We also have, I don’t think it was National Geographic, but a more scientific doc which had a frankly rather ludicrous visualization of the dinosaurs being eliminated, which was something that happened tens of millions of years ago complete with what’s considered the largest meteor strike that has been determined to have happened, which was down in Mexico.
HULLFISH: Yep, the Gulf of Mexico.
CAPALBO: Chicxulub yeah, now Cancun. So, we have footage from that which shows the dinosaurs in a very Disney way kind of looking up thinking, “Oh! Here comes this thing.” So, we actually left it in. The commentary is particularly amusing there. To Werner, it’s almost like a comic moment, but it actually does show that this thing wiped out most life on earth at that time. It was devastating.
I think that one was 10 or 12 kilometers across. That’s a big, big sucker. I guess it’s the last largest one that’s hit us, but as people point out in the film, inevitably, another will. The time span is what gets interesting. It could be in the next hundred million years. There’s no reason to think it’ll be in just a few years. It won’t.
HULLFISH: What are you doing to help him stay in the right tone with footage coming from all over the place? It still has to be his film, feel like him, and feel like the rest of the film. How are you able to regulate that tone and help him manage that?
CAPALBO: I think that’s an interesting question because we have a couple of other things to say about Werner films, which is sort of known about him, is that there’s very little conventional B-roll. The B-roll that there is, is quite specific.
There’s a scene in the film which I think is very typical of Werner and that is made very much in the editing and it’s a scene which uses a piece of B-roll that—I don’t want to say was shot accidentally, that’s not true—but it would seem to have nothing whatever to do with the film. In fact, I think most people would say, “Well, we definitely don’t need that.” There was a famous and important meteor that had fallen in 1492 in France, and at that time people saw these things as signals from God. People were questioning if they had portent or meaning. So, this was all being discussed.
In the little town there in Alsace, France there’s a museum which houses the remains of this stone. It’s about a few feet across, a very large thing that had fallen in the field. Completely separate from that in the town hall—it’s a tiny little town—next to it in another part of the museum, there’s a completely unrelated installation, a very odd installation, which has a statue or bust of a man who’s a coal miner. He’s got the miner’s hat on with the light.
Through this low-tech, high-tech, they project a film onto the wall that also makes it seem as if he comes to life because this bust starts speaking. He is not speaking about the meteor whatsoever. It never comes up. He’s talking about the fact that this town used to be a mining town. He never mentions meteors. It has nothing to do with meteors. It’s in a separate part of the museum. I think most filmmakers would say, “Yeah, we definitely don’t need that,” but, however it happened, that got filmed.
So, we’re sitting in the editing room and we’re looking at the footage of the museum that did have to do with the stone, then we come to this thing. Again, certainly in a National Geographic film, that’s out. There’s no conceivable place for it. But in this film, it makes you think, “Aha. What can we do with this?”
Also, because we knew that we needed—which I think is another thing that I think is important in the editing, particularly for this film—to regulate the information because there is a lot of technical, scientific subject and there are scientists talking about different things and you could just get overwhelmed with this stuff. You definitely need a moment to step back.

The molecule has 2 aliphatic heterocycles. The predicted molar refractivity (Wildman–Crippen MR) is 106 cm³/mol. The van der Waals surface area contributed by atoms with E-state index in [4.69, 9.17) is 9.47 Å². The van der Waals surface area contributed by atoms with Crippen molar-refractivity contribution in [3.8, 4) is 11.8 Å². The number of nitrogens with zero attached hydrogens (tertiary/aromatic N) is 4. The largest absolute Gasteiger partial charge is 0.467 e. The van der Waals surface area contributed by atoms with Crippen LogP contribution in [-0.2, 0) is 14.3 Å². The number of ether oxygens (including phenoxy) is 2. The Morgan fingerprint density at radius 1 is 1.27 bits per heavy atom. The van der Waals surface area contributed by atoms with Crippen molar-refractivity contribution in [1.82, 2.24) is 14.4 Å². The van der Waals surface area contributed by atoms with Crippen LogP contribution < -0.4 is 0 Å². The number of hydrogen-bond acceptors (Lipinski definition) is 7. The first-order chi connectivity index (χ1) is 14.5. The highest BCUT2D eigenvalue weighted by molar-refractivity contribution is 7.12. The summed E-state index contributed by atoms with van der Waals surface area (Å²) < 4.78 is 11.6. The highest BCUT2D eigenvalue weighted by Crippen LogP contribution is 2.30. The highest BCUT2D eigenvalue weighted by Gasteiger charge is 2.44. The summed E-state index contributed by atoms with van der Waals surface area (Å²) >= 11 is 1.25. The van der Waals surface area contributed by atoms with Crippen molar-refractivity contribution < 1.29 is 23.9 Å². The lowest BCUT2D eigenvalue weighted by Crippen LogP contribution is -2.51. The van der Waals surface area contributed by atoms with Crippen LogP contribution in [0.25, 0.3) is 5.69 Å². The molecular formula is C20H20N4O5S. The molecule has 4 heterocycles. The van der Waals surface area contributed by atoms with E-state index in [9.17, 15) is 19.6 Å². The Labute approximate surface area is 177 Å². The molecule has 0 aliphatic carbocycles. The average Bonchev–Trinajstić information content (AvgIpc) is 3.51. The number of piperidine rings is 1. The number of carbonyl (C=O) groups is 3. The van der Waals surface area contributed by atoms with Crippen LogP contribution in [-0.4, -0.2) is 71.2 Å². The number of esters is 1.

In this case, there’s a Herzogian moment. It’s a moment of humor sort of, and yet it does inform the whole thing. What we did there is that Werner narrates what this figure, the simulacrum as he calls it, says. Except it’s not at all what he says; it’s completely fabricated. We simply used the imagery which shows, for example, a mine, and there seems to be some kind of explosion going on. That has nothing to do with meteors, but now in this re-voiced narration, this miner is not a miner at all but he’s someone in the town. When the big meteor hit—which it never did—but when the big meteor hit, they all went down in the mines and lived down there and were the last and only survivors of the human species.
It’s a complete fantasy that has nothing to do with meteors, but it comes in the context of things just before it. In fact, we see in the museum they have a book by Jules Verne, a French writer, who wrote about some kind of—I forget which book it is but he did…
HULLFISH: 20,000 Leagues Under the Sea?
CAPALBO: Yeah, and he did Journey to the Center of the Earth. So, there is a history of fabrication, of storytelling around these apocalyptic things, so now we simply add the next chapter to it.
I think that’s where you can say, to get back to your question, is that, yes, this is a scientific documentary, but it’s a Werner Herzog film. Therefore, it’s going to be about something else as well. It has key things about the topic in the straight scientific way, but it has a take on it which is unique to Werner.
“If you just want absolutely the textbook about meteors, this is probably not the place to start.”
To your question, yes, we’re looking for and I’m helping him to shape those moments which stray outside of the apparent topic. In the end, it is those things which really are the topic because—I don’t think I’m saying anything against the film to say—if you just want absolutely the textbook about meteors, this is probably not the place to start. That’s to say, it has a lot of information, but it ends up with a much more humanistic view of it.